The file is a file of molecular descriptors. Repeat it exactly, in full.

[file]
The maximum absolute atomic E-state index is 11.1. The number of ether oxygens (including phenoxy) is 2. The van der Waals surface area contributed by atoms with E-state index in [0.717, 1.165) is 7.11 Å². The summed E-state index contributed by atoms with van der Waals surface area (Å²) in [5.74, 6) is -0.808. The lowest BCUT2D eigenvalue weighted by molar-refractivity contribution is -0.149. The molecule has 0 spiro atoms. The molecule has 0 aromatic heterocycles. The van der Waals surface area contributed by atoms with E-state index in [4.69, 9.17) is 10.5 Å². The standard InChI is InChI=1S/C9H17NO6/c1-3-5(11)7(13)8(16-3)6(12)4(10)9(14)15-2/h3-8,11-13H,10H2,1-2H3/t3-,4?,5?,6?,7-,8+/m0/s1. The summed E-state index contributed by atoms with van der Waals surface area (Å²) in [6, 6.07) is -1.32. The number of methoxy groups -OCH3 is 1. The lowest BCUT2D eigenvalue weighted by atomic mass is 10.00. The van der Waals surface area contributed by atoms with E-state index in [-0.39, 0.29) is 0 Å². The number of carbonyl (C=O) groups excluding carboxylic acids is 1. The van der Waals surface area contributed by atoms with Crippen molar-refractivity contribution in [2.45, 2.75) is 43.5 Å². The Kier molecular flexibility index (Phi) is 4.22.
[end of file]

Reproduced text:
The maximum absolute atomic E-state index is 11.1. The number of ether oxygens (including phenoxy) is 2. The van der Waals surface area contributed by atoms with E-state index in [0.717, 1.165) is 7.11 Å². The summed E-state index contributed by atoms with van der Waals surface area (Å²) in [5.74, 6) is -0.808. The lowest BCUT2D eigenvalue weighted by molar-refractivity contribution is -0.149. The molecule has 0 spiro atoms. The molecule has 0 aromatic heterocycles. The van der Waals surface area contributed by atoms with E-state index in [4.69, 9.17) is 10.5 Å². The standard InChI is InChI=1S/C9H17NO6/c1-3-5(11)7(13)8(16-3)6(12)4(10)9(14)15-2/h3-8,11-13H,10H2,1-2H3/t3-,4?,5?,6?,7-,8+/m0/s1. The summed E-state index contributed by atoms with van der Waals surface area (Å²) in [6, 6.07) is -1.32. The number of methoxy groups -OCH3 is 1. The lowest BCUT2D eigenvalue weighted by atomic mass is 10.00. The van der Waals surface area contributed by atoms with E-state index in [-0.39, 0.29) is 0 Å². The number of carbonyl (C=O) groups excluding carboxylic acids is 1. The van der Waals surface area contributed by atoms with Crippen molar-refractivity contribution in [2.45, 2.75) is 43.5 Å². The Kier molecular flexibility index (Phi) is 4.22.